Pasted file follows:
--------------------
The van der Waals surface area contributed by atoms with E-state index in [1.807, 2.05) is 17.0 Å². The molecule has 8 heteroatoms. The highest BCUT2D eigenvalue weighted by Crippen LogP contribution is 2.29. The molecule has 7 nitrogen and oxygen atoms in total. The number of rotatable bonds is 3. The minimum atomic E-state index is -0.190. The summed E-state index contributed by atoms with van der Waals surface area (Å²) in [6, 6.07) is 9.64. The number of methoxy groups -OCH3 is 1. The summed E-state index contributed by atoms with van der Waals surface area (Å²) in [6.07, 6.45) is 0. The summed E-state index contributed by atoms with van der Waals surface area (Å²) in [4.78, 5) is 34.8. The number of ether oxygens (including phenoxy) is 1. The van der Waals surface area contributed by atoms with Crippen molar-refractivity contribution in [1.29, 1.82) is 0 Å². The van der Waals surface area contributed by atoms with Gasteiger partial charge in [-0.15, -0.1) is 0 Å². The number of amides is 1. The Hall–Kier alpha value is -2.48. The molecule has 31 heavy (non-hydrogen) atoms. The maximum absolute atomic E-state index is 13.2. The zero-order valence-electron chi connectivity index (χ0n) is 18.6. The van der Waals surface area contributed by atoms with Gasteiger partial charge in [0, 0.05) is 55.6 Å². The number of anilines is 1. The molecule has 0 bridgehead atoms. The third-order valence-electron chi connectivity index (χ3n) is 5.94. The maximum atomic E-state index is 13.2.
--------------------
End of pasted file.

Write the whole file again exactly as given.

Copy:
The van der Waals surface area contributed by atoms with E-state index in [1.807, 2.05) is 17.0 Å². The molecule has 8 heteroatoms. The highest BCUT2D eigenvalue weighted by Crippen LogP contribution is 2.29. The molecule has 7 nitrogen and oxygen atoms in total. The number of rotatable bonds is 3. The minimum atomic E-state index is -0.190. The summed E-state index contributed by atoms with van der Waals surface area (Å²) in [6, 6.07) is 9.64. The number of methoxy groups -OCH3 is 1. The summed E-state index contributed by atoms with van der Waals surface area (Å²) in [6.07, 6.45) is 0. The summed E-state index contributed by atoms with van der Waals surface area (Å²) in [4.78, 5) is 34.8. The number of ether oxygens (including phenoxy) is 1. The van der Waals surface area contributed by atoms with Crippen molar-refractivity contribution in [1.29, 1.82) is 0 Å². The van der Waals surface area contributed by atoms with Gasteiger partial charge in [-0.15, -0.1) is 0 Å². The number of amides is 1. The Hall–Kier alpha value is -2.48. The molecule has 31 heavy (non-hydrogen) atoms. The maximum absolute atomic E-state index is 13.2. The zero-order valence-electron chi connectivity index (χ0n) is 18.6. The van der Waals surface area contributed by atoms with Gasteiger partial charge in [0, 0.05) is 55.6 Å². The number of anilines is 1. The molecule has 0 bridgehead atoms. The third-order valence-electron chi connectivity index (χ3n) is 5.94. The maximum atomic E-state index is 13.2.